• Grand Palace

    Great Basin

    National Park Nevada

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  • Snake Creek Road and Campsites Closed

    The Snake Creek Road will be closed from the park boundary into the park to begin work on campsites, trails and restroom improvements. Work will continue until snow closes the project. Work will resume in Spring 2015.

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    After a safety review Astronmy Programs will begin again on a trial basis on August 23rd. More »

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    Beginning July 8, 2014 and continuing through the end of August there will be road work at Great Basin National Park on paved roads throughout the park. Delays of 10 minutes or less may occur. Updated 8/12/2014 More »

Mammals

mule deer

Mule Deer

US FWS

Looking out across the valleys of the Great Basin and its vast stretches of sagebrush and desert, one would hardly imagine that 70% of all North American mammals are found in this region. From the kangaroo rat, which can survive without ever drinking water, to the mountain lion that slips through the forest on silent paws, the variety of wildlife is astounding. Don't expect to observe all of these animals at once, as many are secretive and low in population density. Although, with a little luck, correct timing, and patience, a wide array of creatures may present themselves as you hike or drive across the area.


The Hunters
Mountain Lions (pumas, cougars, wildcats, catamounts, panthers, etc.) are generally 6-8 feet in length, weighing up to 250 lbs. These animals are able to drag 3 times their own weight and jump distances of 40 feet horizontally, 20 feet vertically, and drop from 60 feet and land running. Incredibly solitary, cougars are found together only when a mother has young. Although they are active at all times, expect to find them at dusk or dawn when they are hunting deer and elk, their favorite prey.

Coyotes are a highly adaptable species, found in many areas. This grey-red colored animal is dog-like in appearance, though easily identified as they run with their tails down. Travelling in search of food sometimes up to distances of 400 miles, the coyote cruises at a speed of 25-30 mph. Coyotes eat nearly anything, from the meat of small mammals to insects and fruit. At dawn or dusk the coyote can be heard calling in a series of yelps followed by a long howl.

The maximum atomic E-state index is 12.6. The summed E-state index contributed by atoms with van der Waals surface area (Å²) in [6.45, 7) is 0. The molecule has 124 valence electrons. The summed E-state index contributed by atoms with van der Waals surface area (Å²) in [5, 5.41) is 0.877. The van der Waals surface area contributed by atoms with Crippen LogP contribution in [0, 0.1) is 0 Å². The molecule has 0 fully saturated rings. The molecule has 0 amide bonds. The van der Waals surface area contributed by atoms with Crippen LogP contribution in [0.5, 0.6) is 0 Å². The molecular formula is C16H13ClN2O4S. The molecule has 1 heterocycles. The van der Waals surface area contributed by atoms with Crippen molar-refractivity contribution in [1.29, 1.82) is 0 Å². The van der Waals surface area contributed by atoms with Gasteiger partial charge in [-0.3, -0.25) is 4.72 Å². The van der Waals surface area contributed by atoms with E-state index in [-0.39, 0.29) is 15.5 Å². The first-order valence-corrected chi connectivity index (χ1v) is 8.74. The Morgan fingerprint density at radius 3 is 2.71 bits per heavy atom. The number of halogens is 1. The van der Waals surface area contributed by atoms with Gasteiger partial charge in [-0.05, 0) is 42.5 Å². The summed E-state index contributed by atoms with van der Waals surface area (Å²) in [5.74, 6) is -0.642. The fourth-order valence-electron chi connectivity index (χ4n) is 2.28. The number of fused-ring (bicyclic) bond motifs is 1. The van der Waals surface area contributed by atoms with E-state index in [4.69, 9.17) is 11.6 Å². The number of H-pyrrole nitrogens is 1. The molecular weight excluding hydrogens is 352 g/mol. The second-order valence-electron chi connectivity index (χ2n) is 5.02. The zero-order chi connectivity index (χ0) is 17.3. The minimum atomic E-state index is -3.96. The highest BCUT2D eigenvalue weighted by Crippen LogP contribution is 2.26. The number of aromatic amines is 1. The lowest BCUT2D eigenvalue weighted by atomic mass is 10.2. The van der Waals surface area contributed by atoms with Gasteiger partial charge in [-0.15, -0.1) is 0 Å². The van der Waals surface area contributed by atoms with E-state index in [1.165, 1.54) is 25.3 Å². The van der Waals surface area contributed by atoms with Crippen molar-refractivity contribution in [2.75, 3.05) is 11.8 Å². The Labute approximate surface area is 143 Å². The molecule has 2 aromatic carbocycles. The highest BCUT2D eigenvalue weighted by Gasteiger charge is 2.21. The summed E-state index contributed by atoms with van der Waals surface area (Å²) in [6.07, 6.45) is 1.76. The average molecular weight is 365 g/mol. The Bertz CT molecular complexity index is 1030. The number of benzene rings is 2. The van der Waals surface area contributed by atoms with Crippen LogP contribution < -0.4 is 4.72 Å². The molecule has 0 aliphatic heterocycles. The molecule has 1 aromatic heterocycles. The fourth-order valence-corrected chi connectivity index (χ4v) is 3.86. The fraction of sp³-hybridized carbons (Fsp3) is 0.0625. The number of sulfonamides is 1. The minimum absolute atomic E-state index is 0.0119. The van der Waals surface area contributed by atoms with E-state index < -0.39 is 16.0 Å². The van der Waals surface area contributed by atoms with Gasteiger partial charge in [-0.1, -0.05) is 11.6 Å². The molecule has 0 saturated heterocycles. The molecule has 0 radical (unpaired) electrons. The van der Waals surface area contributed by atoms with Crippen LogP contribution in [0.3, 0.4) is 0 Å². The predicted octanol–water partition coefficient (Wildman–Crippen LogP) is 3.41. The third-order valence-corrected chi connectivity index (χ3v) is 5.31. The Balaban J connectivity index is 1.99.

Bobcats, which derive their name from their short, 3-6 inch 'bobbed' tail, are tawny brown and mottled with stripes and spots. With weights varying from 14-68 lbs, this most common North American wildcat generally hunts snowshoe hares and cottontail rabbits.

Badgers are a formidable, if relatively small, presence across the Great Basin. Its flat, wide body is light brown in color, with white and black stripes across the head. They have a taste for rattlesnakes and seem to be unaffected by the venom except when bitten on the nose. Though the badgers only weigh up to 25 lbs, most creatures seem to strictly avoid them for a skunk-like odor they carry and their large claws. If attacked, the badger will attempt to get to his burrow and block himself inside. An excellent digger, he can instantly build a new burrow at a rate faster than a man could with a shovel. Badgers are valued in agricultural areas for their efficient pest control as they feed on rodents.

 

Rabbits and Rodents
The black-tailed jack rabbit is a desert animal commonly seen in the sagebrush and pinon communities. To withstand the heat of the desert sun, the rabbit spreads out its large, thin ears, releasing heat as blood travels through the veins. A popular prey for a variety of mammals and birds, the jack rabbit confuses the predator by zigzagging as it runs, and powerful back legs propel it to speeds of up to 30 mph.

Kangaroo rats are an amazing rodent able to live their entire lives without ever directly drinking water. The rats store food in cool, damp areas, which allows the grains to collect moisture They live in a series of underground tunnels, and usually never stray more than 30 feet from their homes. Foraging for food with jumps of up to 9 feet, these rodents have tan coloration above and white below. Their long tails are also distinctive with white stripes along the sides.